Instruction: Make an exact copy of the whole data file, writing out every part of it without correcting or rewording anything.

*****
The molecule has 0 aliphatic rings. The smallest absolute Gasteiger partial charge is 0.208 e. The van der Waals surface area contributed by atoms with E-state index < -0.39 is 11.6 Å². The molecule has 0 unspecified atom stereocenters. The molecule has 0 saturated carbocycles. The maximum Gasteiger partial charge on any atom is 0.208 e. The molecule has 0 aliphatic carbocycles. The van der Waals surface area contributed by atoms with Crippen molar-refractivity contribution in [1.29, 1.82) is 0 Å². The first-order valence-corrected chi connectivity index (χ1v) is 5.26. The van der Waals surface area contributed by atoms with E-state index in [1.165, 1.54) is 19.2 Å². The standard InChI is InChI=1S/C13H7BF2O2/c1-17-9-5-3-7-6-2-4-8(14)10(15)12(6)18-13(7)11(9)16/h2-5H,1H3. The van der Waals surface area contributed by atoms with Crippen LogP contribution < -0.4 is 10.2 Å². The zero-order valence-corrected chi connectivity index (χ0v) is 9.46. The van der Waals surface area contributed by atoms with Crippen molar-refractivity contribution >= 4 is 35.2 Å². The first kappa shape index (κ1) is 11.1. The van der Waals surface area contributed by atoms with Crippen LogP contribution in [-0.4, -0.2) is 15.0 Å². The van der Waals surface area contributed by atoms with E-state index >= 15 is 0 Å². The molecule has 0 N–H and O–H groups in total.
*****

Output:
The molecule has 0 aliphatic rings. The smallest absolute Gasteiger partial charge is 0.208 e. The van der Waals surface area contributed by atoms with E-state index < -0.39 is 11.6 Å². The molecule has 0 unspecified atom stereocenters. The molecule has 0 saturated carbocycles. The maximum Gasteiger partial charge on any atom is 0.208 e. The molecule has 0 aliphatic carbocycles. The van der Waals surface area contributed by atoms with Crippen molar-refractivity contribution in [1.29, 1.82) is 0 Å². The first-order valence-corrected chi connectivity index (χ1v) is 5.26. The van der Waals surface area contributed by atoms with E-state index in [1.165, 1.54) is 19.2 Å². The standard InChI is InChI=1S/C13H7BF2O2/c1-17-9-5-3-7-6-2-4-8(14)10(15)12(6)18-13(7)11(9)16/h2-5H,1H3. The van der Waals surface area contributed by atoms with Crippen LogP contribution < -0.4 is 10.2 Å². The zero-order valence-corrected chi connectivity index (χ0v) is 9.46. The van der Waals surface area contributed by atoms with Crippen molar-refractivity contribution >= 4 is 35.2 Å². The first kappa shape index (κ1) is 11.1. The van der Waals surface area contributed by atoms with Crippen LogP contribution in [-0.4, -0.2) is 15.0 Å². The van der Waals surface area contributed by atoms with E-state index >= 15 is 0 Å². The molecule has 0 N–H and O–H groups in total.